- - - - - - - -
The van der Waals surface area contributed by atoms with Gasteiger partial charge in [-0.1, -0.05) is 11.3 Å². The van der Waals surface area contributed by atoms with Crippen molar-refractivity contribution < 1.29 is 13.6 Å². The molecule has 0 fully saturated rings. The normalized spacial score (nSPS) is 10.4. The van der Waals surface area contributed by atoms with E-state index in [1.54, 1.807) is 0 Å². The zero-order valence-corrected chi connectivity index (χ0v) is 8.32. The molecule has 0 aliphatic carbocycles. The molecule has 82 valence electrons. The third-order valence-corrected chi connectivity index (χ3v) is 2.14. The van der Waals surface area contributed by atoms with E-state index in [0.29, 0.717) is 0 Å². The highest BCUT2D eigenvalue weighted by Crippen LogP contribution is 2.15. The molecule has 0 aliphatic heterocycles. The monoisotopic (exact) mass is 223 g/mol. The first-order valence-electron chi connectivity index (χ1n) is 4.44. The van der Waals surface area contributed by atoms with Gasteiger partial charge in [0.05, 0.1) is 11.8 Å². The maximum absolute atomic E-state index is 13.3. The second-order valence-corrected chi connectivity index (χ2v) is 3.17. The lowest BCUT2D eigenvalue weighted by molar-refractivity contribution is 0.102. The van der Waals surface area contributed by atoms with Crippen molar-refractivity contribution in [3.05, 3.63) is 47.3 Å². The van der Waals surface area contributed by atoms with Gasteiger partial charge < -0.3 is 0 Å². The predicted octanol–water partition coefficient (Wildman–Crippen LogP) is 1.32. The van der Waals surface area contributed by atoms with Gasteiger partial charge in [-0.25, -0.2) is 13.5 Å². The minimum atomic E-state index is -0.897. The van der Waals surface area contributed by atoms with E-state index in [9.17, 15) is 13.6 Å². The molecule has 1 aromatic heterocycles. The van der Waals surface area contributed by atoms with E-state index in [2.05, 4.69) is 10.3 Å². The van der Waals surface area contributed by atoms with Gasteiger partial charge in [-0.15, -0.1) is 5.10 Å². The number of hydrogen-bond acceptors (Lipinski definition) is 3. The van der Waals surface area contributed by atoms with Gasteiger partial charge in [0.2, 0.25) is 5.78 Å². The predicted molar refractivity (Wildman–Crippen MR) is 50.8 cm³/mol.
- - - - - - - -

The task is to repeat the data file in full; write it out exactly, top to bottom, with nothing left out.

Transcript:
The van der Waals surface area contributed by atoms with Gasteiger partial charge in [-0.1, -0.05) is 11.3 Å². The van der Waals surface area contributed by atoms with Crippen molar-refractivity contribution < 1.29 is 13.6 Å². The molecule has 0 fully saturated rings. The normalized spacial score (nSPS) is 10.4. The van der Waals surface area contributed by atoms with E-state index in [1.54, 1.807) is 0 Å². The zero-order valence-corrected chi connectivity index (χ0v) is 8.32. The molecule has 0 aliphatic carbocycles. The molecule has 82 valence electrons. The third-order valence-corrected chi connectivity index (χ3v) is 2.14. The van der Waals surface area contributed by atoms with E-state index in [0.29, 0.717) is 0 Å². The highest BCUT2D eigenvalue weighted by Crippen LogP contribution is 2.15. The molecule has 0 aliphatic heterocycles. The monoisotopic (exact) mass is 223 g/mol. The first-order valence-electron chi connectivity index (χ1n) is 4.44. The van der Waals surface area contributed by atoms with Gasteiger partial charge in [0.05, 0.1) is 11.8 Å². The maximum absolute atomic E-state index is 13.3. The second-order valence-corrected chi connectivity index (χ2v) is 3.17. The lowest BCUT2D eigenvalue weighted by molar-refractivity contribution is 0.102. The van der Waals surface area contributed by atoms with Crippen molar-refractivity contribution in [3.05, 3.63) is 47.3 Å². The van der Waals surface area contributed by atoms with Gasteiger partial charge < -0.3 is 0 Å². The predicted octanol–water partition coefficient (Wildman–Crippen LogP) is 1.32. The van der Waals surface area contributed by atoms with Gasteiger partial charge in [-0.25, -0.2) is 13.5 Å². The minimum atomic E-state index is -0.897. The van der Waals surface area contributed by atoms with E-state index in [9.17, 15) is 13.6 Å². The molecule has 1 aromatic heterocycles. The van der Waals surface area contributed by atoms with E-state index in [2.05, 4.69) is 10.3 Å². The van der Waals surface area contributed by atoms with Gasteiger partial charge in [-0.15, -0.1) is 5.10 Å². The number of hydrogen-bond acceptors (Lipinski definition) is 3. The van der Waals surface area contributed by atoms with Gasteiger partial charge in [0.2, 0.25) is 5.78 Å². The predicted molar refractivity (Wildman–Crippen MR) is 50.8 cm³/mol.